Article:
Mao’s party remains in charge of China today.

“China has a long history of opaqueness when it comes to reporting economic statistics,” the Heritage Foundation research group said in a 2020 commentary.

Today’s Communist Party is chasing a strong GDP because it has “staked its legitimacy on successful handling of the pandemic,” Roberts said.

Examining more granular data

Traders, investors and others trying to grasp China’s economic reality use more granular data, said Alicia Garcia Herrero, chief Asia-Pacific economist at French investment bank Natixis. Monthly figures on trade, manufacturing, everyday consumption and joblessness say more than quarterly production or GDP figures, she said.

“You could say that high-frequency data shows a much worse picture, especially consumption, than GDP data. And that’s a fact,” she said.

Imports fell last month, and export growth slowed. The domestic Caixin China General Manufacturing PMI, a measure of confidence in factory production, hit a 25-month low in March. China is the world’s biggest manufacturing base. Home sales, retail transactions and joblessness all worsened in March.

But for the full quarter, trade in goods rose 10.7% year on year, and retail sales of consumer goods increased 3.3% compared to the first quarter of 2021. The quarter covers two months before lockdowns touched financial hub Shanghai and tech metropolis Shenzhen.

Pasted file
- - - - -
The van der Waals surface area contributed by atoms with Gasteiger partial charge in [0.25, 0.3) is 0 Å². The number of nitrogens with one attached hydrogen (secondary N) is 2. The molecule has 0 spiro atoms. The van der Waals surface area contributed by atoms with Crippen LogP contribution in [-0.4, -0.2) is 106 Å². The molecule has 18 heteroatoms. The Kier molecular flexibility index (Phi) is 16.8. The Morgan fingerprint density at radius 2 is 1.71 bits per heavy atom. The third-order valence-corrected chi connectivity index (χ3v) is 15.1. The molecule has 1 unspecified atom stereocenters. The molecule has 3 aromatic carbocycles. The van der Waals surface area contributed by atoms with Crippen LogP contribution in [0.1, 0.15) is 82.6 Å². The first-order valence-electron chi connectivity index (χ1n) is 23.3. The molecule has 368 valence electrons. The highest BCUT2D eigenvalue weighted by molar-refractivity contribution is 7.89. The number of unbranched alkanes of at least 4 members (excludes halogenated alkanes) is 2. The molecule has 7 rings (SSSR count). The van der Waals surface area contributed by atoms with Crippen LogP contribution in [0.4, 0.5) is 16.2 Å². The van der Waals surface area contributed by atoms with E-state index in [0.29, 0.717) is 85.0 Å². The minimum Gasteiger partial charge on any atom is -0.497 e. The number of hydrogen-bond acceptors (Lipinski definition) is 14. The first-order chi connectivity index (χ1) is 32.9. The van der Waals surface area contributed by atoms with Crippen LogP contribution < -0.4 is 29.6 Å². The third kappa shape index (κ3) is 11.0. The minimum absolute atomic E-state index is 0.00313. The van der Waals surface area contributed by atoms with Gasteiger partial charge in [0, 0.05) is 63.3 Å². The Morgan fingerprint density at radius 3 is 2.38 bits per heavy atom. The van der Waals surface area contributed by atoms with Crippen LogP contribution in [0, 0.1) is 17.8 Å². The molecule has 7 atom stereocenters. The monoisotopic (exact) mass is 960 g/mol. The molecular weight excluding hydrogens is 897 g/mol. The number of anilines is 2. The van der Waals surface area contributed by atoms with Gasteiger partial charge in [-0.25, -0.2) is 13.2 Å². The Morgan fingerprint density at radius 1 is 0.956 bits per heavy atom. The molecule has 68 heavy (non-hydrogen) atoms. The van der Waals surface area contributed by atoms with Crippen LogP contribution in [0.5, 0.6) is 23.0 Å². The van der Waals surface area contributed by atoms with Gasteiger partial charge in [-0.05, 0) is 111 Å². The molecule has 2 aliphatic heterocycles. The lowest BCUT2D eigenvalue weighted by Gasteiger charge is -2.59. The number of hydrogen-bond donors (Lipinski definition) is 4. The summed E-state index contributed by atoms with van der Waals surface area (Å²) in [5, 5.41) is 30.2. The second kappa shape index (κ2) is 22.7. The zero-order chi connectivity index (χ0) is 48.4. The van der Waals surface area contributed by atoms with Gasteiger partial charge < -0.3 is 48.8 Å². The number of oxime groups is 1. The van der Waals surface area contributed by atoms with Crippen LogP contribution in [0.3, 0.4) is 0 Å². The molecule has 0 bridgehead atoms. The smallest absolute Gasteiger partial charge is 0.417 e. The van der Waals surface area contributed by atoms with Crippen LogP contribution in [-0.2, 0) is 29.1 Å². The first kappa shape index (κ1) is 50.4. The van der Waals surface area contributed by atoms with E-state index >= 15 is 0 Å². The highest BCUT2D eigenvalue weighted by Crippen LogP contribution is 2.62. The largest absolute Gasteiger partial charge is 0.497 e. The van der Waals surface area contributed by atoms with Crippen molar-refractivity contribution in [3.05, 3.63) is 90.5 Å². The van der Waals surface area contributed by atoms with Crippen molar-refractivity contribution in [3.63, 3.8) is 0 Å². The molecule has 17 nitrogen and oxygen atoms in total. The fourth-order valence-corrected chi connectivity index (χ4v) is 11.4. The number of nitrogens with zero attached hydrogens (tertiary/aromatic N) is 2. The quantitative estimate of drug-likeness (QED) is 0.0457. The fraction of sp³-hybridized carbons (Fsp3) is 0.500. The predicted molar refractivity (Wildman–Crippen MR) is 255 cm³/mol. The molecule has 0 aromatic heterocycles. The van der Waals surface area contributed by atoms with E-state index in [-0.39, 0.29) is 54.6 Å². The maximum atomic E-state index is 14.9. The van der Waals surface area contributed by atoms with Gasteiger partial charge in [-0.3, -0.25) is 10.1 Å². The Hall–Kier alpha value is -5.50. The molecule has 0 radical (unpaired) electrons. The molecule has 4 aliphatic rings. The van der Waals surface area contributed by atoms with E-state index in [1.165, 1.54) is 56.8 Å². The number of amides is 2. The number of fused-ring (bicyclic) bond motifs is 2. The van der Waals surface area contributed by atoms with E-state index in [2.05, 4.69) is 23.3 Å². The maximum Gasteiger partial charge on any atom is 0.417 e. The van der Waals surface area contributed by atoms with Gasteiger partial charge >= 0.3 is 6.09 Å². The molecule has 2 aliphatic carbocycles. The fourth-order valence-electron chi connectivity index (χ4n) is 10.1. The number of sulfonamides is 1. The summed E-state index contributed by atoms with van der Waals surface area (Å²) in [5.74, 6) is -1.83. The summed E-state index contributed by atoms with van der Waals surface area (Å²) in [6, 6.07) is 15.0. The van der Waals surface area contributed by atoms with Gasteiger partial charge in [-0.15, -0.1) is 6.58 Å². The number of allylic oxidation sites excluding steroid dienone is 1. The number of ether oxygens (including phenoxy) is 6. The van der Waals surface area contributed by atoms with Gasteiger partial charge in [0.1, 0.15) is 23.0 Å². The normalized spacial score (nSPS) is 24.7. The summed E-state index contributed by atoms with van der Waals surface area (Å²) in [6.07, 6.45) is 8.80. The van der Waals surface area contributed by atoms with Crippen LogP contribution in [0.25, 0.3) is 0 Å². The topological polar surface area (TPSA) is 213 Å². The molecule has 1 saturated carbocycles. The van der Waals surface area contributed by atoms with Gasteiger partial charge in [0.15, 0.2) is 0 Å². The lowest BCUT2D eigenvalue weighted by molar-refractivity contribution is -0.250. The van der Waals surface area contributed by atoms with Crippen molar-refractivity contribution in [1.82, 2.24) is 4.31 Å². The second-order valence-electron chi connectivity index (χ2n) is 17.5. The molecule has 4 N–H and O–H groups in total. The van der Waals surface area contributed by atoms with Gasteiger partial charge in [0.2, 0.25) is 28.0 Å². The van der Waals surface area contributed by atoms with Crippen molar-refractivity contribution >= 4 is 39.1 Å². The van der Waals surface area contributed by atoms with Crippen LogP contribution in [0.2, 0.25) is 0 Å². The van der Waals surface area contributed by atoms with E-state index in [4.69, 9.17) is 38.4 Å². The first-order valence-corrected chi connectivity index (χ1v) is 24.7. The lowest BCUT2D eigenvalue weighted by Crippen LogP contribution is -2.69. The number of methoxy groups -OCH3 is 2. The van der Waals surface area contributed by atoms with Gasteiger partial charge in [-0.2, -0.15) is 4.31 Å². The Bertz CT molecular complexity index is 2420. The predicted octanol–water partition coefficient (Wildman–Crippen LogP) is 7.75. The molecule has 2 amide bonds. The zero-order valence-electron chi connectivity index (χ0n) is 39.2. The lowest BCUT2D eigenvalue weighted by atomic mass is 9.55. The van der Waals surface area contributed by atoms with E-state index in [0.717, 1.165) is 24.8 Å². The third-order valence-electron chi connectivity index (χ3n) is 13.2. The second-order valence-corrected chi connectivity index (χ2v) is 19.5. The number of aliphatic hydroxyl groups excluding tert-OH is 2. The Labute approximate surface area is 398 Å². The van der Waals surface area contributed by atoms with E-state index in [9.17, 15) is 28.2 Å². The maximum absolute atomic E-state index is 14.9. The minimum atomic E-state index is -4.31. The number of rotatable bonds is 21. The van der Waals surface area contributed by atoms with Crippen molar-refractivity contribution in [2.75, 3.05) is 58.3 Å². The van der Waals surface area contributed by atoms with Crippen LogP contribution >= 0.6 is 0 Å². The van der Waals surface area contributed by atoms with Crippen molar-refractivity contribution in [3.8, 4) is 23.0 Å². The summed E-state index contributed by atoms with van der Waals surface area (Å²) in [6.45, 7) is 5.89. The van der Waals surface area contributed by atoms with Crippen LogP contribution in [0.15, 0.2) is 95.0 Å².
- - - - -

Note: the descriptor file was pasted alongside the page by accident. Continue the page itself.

“Some figures may be made up, some cannot, such as export-import figures,” said Darson Chiu, deputy macroeconomic forecasting director at the Taiwan Institute of Economic Research. “Otherwise, they won’t add up when comparing with figures of other nations.”

Steel rolls are seen at a holding area at a factory in Nantong in China's eastern Jiangsu province on March 1, 2022.
Steel rolls are seen at a holding area at a factory in Nantong in China's eastern Jiangsu province on March 1, 2022.

Some figures contradict each other, Roberts said. Cement and steel output weakened in the first quarter, he said, while fixed-asset investment — the amount spent on construction, land, infrastructure and equipment — grew 9.3% over the same period.

Some parts of the economy are struggling, but it’s fundamentally hanging together, Chinese Embassy spokesperson Liu Pengyu told VOA.

“Due to the pandemic and other factors, several sectors in China have come under some pressure to maintain steady investment growth in the past two months,” Liu said. “However, as China's efforts to support the development of the real economy continue to intensify, industrial investment tends to keep growing.”

China remains strong structurally behind the COVID-19 crisis, economists believe. It’s a “leading” world market that remains attractive to Western brands despite growing barriers to entry, McCarty said.

The embassy spokesperson said foreign companies have “cast a vote of confidence” in the country’s economic future.